Docker, a new container technology, is hotter than hot because it makes it possible to get far more apps running on the same old servers and it also makes it very easy to package and ship programs. Here’s what you need to know about it.
If you’re in data center or cloud IT circles, you’ve been hearing about containers in general and Docker in particular non-stop for over 3 years now.
All the noise is happening because companies are adopting Docker at a remarkable rate. I ran into numerous businesses that were already moving their server applications from virtual machines (VM) to containers.
So why does everyone love containers and Docker? VM hypervisors, such as Hyper-V, KVM, and Xen, all are “based on emulating virtual hardware. That means they’re fat in terms of system requirements.” Containers, however, use shared operating systems. That means they are much more efficient than hypervisors in system resource terms. Instead of virtualizing hardware, containers rest on top of a single Linux instance. This in turn means you can “leave behind the useless 99.9% VM junk, leaving you with a small, neat capsule containing your application”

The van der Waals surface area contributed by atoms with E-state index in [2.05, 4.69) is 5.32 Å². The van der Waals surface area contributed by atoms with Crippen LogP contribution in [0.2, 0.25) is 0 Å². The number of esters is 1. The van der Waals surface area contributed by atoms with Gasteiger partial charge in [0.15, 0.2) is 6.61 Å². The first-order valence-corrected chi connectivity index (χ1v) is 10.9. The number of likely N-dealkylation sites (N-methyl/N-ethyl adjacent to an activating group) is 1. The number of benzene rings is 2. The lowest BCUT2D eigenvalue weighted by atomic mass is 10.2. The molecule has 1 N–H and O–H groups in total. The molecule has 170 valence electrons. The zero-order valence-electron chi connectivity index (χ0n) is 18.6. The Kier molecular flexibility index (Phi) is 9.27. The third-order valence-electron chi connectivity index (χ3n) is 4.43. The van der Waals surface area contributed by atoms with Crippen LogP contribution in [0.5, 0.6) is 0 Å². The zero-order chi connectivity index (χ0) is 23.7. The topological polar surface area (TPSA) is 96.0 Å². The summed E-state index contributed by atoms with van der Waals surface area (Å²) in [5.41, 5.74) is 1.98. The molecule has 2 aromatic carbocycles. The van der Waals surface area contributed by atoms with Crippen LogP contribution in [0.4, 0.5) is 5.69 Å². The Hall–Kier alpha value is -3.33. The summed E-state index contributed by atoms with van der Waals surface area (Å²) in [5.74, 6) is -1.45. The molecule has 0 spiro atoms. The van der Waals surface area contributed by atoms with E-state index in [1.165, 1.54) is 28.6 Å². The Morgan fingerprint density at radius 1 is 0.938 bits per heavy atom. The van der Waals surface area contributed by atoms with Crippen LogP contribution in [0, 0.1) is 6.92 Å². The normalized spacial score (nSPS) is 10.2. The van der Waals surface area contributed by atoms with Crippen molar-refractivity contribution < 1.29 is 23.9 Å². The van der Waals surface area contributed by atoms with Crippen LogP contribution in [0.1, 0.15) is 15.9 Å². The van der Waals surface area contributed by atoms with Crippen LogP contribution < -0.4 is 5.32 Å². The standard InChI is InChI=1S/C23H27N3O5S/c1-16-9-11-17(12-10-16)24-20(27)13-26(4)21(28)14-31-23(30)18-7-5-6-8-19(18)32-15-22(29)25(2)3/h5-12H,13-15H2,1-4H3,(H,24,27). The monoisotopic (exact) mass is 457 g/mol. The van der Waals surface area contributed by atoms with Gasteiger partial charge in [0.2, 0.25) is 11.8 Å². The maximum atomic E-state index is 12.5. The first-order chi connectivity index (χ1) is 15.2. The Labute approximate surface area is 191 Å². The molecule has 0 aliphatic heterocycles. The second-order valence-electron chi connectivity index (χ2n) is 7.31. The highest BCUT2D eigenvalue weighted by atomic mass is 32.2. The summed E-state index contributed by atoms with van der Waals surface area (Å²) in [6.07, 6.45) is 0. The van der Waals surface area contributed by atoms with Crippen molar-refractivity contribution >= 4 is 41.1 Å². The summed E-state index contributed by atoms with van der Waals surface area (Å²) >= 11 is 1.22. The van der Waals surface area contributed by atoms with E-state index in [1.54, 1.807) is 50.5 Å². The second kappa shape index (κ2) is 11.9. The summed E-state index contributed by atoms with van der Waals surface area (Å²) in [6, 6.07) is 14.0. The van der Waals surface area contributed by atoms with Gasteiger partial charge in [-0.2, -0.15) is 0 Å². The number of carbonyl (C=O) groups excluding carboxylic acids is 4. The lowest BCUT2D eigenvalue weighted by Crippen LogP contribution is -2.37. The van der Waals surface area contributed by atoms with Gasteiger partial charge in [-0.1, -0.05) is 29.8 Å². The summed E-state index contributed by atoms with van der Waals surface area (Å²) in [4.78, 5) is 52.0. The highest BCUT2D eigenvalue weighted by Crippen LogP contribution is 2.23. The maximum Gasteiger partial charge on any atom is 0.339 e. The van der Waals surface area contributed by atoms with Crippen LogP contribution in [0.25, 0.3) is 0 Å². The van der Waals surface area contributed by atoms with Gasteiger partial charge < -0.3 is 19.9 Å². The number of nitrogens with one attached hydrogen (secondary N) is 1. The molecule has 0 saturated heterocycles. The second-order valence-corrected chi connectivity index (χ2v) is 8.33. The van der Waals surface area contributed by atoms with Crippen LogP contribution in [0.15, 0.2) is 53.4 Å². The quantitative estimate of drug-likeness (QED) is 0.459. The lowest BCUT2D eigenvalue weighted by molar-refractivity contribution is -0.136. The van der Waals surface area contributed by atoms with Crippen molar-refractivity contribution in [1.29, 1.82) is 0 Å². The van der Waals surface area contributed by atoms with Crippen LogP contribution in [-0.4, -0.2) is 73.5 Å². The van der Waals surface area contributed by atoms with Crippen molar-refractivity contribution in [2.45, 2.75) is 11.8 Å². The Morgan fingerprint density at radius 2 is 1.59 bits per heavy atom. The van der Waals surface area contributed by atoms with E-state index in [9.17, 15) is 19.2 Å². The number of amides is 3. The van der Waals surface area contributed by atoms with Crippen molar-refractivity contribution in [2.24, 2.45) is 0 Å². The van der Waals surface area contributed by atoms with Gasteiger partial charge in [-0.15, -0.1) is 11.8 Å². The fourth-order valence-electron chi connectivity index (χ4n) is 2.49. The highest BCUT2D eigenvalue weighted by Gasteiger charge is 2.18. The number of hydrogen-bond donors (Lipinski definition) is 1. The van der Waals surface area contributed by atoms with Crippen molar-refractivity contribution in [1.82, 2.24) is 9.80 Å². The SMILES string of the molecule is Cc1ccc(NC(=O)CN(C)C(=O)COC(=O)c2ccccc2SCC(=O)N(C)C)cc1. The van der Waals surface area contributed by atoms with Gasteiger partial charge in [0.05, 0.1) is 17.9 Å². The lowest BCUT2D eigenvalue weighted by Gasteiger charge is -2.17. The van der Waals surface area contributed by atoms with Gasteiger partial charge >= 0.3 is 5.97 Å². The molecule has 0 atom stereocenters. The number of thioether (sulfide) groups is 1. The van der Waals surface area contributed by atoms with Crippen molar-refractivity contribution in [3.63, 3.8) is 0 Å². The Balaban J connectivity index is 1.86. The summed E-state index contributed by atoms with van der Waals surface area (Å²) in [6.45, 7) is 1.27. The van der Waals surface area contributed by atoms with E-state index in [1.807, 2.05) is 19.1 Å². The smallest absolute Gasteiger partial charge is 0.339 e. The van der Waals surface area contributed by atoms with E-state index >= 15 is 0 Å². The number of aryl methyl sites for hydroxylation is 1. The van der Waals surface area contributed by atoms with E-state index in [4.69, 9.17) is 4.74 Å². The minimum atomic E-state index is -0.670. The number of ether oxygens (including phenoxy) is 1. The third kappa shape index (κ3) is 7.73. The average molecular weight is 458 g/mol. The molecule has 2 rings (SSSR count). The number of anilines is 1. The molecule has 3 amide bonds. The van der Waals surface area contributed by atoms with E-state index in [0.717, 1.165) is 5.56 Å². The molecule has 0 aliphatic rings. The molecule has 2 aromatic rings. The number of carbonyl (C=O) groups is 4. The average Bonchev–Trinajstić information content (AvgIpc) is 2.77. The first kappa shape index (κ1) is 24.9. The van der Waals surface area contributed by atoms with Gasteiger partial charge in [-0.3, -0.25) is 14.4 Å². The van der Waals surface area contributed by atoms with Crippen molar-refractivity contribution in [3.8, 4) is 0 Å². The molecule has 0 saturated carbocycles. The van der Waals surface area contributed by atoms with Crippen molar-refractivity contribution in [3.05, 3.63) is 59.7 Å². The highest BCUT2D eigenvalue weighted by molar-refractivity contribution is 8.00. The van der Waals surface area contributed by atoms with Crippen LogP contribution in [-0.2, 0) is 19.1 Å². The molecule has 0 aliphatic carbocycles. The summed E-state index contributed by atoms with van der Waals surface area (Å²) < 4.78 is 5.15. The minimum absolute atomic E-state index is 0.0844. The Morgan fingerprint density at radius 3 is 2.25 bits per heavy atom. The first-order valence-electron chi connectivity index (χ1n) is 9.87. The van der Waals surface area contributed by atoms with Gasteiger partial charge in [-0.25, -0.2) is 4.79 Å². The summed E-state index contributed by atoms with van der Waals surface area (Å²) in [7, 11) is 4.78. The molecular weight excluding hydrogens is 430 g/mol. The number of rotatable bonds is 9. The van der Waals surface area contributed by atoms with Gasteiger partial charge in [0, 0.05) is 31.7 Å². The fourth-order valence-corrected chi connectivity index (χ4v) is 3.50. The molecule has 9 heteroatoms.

With a perfectly tuned container system, you can have as many as four-to-six times the number of server application instances as you can using Xen or KVM VMs on the same hardware.
Docker containers are easy to deploy in a cloud. Docker has been designed in a way that it can be incorporated into most DevOps applications, including Puppet, Chef, Vagrant, and Ansible, or it can be used on its own to manage development environments. The primary selling point is that it simplifies many of the tasks typically done by these other applications. Specifically, Docker makes it possible to set up local development environments that are exactly like a live server, run multiple development environments from the same host that each have unique software, operating systems, and configurations, test projects on new or different servers, and allow anyone to work on the same project with the exact same settings, regardless of the local host environment
In a nutshell, here’s what Docker can do for you: It can get more applications running on the same hardware than other technologies; it makes it easy for developers to quickly create, ready-to-run containered applications; and it makes managing and deploying applications much easier. Put it all together and I can see why Docker is riding the hype cycle as fast as I can recall ever seeing an enterprise technology go. I just hope that it can live up to its promise, or there will be some really upset CEOs and CIOs out there.